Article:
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Charity Community

The Autumn Statement: What’s in it for charities?

Author: Lourens Du Plessis, Managing Director of Church and Charity Professional Services, Stewardship

Published: 29 Nov 2023

While the Autumn Statement made little explicit reference to charities, its measures will be felt by the charity sector, whether that’s in increased wage bills due to the uplifted National Living Wage or the impact on demand from those that rely on charities’ services. Lourens Du Plessis, member of the Charity Community’s Advisory Group and Managing Director of Church and Charity Professional Services at Stewardship, shares his reaction to the Chancellor’s Autumn Statement.

General feedback:

  • There is very little directly of benefit to charities. Some ring-fenced amounts were announced for specific areas of focus, such as tackling antisemitism and mental health for veterans, but these are relatively limited and it is unclear how this money will be spent.
  • Many measures were billed as pro-growth but the charitable sector’s vital contribution (particularly where it is stepping in more and more to deliver services the government is unable to deliver) received no real mention
  • The individual tax cut (reduction in national insurance) is likely to be more than offset by keeping the tax thresholds frozen
  • While measures to get more people back into work are in and of themselves good, the measures announced are untested and could potentially be quite blunt. This is likely to have a knock-on effect for charities having to pick up support for vulnerable individuals who lose government welfare support. Effective and fair use of these measures depend on the DWP bureaucracy working in a compassionate and accurate way. The uprating of the housing allowance is positive for people on low incomes and at risk of homelessness and the additional money (£120m) given to prevent homelessness is welcome too – but likely a fraction of what is needed.

How well the measures meet the needs of charities:

  • There is little to support charities, who are struggling with (amongst other pressures) government contracts not having kept track with inflation and charitable giving under pressure due to a difficult economic climate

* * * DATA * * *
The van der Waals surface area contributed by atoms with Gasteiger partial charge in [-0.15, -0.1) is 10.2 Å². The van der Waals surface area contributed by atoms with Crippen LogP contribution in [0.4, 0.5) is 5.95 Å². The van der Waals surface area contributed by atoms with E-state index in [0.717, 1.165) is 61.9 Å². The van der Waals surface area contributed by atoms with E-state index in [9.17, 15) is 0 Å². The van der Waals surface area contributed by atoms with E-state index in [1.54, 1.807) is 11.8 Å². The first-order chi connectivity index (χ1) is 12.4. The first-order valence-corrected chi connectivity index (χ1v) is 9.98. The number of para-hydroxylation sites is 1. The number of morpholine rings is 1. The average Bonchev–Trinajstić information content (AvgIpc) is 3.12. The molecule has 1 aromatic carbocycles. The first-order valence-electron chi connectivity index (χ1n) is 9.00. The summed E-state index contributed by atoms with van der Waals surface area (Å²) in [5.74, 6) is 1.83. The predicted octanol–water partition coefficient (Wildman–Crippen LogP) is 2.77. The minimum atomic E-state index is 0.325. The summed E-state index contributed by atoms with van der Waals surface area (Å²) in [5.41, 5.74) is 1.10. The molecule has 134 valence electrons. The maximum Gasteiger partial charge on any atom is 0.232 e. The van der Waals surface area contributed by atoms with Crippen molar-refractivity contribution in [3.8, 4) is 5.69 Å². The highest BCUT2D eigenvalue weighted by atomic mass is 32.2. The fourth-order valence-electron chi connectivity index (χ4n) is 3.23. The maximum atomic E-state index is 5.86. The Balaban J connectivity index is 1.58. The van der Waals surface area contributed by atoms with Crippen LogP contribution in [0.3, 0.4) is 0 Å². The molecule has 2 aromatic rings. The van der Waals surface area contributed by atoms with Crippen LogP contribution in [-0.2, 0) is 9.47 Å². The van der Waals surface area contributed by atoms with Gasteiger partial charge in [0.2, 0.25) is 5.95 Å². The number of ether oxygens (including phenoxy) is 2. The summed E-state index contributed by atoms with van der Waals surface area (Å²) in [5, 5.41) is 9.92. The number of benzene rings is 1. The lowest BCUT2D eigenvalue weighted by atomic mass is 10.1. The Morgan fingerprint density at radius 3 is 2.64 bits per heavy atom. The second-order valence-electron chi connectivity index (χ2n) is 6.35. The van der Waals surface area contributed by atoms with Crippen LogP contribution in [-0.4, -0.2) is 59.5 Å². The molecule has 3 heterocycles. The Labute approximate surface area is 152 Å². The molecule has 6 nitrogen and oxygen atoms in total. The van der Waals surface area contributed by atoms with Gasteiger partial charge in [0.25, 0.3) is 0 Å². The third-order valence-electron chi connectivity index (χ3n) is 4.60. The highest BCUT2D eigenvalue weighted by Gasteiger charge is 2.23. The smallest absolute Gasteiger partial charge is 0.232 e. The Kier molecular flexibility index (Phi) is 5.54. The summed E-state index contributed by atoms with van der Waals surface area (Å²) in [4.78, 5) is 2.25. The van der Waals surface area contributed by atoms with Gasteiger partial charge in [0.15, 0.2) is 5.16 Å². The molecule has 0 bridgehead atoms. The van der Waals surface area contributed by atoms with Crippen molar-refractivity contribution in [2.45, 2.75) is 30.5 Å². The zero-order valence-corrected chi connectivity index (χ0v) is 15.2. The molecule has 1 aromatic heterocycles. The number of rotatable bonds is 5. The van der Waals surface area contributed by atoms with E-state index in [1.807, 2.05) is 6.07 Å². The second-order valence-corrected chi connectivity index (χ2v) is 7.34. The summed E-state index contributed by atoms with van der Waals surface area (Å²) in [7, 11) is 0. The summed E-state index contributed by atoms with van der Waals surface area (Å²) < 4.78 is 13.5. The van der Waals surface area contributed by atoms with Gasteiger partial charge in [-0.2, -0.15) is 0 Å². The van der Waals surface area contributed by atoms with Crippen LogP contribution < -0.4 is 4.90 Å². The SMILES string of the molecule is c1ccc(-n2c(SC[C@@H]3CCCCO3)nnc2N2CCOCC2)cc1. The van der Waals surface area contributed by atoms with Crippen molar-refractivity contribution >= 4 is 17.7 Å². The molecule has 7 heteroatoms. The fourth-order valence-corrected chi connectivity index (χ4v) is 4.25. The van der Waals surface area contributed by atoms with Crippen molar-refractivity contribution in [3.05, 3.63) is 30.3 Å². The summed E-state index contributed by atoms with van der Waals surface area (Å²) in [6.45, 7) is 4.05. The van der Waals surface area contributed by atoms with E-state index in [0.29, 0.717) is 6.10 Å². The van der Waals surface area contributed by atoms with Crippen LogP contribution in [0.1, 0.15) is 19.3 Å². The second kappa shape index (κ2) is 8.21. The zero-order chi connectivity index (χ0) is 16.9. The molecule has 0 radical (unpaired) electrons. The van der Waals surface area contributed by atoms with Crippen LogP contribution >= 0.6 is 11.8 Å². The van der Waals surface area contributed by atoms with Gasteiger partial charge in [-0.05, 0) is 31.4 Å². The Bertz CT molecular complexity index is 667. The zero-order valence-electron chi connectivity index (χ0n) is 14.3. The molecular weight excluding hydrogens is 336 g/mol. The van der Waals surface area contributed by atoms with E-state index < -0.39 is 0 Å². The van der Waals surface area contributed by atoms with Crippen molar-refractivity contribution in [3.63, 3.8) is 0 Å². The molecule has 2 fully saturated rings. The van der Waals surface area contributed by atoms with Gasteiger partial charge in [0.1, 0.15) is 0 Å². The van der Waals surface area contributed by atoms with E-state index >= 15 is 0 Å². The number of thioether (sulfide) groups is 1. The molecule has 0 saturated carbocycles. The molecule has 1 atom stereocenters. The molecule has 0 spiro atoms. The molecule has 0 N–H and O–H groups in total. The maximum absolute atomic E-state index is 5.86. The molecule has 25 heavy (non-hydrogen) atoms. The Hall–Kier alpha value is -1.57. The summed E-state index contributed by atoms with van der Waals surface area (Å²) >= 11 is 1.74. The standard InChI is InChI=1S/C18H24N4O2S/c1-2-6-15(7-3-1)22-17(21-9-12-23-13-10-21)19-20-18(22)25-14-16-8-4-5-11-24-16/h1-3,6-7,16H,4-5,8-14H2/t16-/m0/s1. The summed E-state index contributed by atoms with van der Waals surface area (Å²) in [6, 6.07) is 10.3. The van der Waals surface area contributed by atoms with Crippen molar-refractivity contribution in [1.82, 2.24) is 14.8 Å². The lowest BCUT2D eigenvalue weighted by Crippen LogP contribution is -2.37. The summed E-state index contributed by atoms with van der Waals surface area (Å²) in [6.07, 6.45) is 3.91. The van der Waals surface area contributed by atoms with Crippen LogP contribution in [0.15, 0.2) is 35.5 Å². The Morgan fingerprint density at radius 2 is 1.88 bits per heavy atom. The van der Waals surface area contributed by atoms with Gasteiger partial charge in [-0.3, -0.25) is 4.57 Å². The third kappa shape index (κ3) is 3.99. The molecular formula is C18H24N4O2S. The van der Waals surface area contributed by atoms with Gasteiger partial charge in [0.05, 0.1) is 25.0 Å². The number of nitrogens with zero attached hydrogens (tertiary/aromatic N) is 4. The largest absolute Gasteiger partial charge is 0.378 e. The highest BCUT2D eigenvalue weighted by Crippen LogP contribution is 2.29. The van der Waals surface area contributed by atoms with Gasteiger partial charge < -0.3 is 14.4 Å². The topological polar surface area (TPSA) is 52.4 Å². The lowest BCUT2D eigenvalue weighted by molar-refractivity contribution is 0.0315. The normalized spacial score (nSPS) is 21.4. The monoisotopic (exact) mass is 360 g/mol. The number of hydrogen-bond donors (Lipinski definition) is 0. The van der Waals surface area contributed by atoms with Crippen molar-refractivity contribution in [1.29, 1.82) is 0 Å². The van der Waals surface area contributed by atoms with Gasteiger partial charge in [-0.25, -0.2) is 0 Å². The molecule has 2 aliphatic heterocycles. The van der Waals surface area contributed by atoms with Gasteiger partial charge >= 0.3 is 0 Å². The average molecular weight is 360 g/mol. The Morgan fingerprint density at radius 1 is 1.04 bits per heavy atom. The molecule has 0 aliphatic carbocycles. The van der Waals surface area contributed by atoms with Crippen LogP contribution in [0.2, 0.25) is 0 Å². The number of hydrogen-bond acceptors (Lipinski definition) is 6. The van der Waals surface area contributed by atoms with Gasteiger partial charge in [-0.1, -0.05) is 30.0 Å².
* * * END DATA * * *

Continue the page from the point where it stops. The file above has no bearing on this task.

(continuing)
• The measures aimed at companies (super-computing hubs, full expensing of investment spend, etc.) will have little to no direct benefit for charities
  • Reducing national insurance, rather than income tax, is helpful for charities in that gift aid reclaim rates will not reduce accordingly
  • VAT relief on energy saving materials is very positive. Ongoing support for charities with high energy costs, particularly as we enter the winter, is however lacking. Only very limited support is now available to charities, who deliver crucial services throughout this period. An example that is directly relevant is the Warm Welcome campaign, where churches and other charities open their doors to provide warm spaces for people struggling with heating bills.
  • The increase in the National Living Wage, while very welcome to address economic pressures for people being paid this rate, will increase the cost pressures for charities – again, without any real contribution to offset that increase in cost

What was missing from the Autumn Statement?

  • Charities’ income is under significant pressure, they face rising cost pressures and increasing need for their services. There is very little recognition in the Autumn Statement for the burden charities carry. 
  • While “growth” was front-and-centre (meaning growth of the economy), the need for charities’ services grows daily and there was hardly any contribution towards their funding

Click here to read ICAEW's analysis and reaction to the Autumn Statement.

Find out more about the impact on charity tax by visiting the Charity Tax Group and read their reaction to the Autumn Statement.

*The views expressed are the author's and not ICAEW's.
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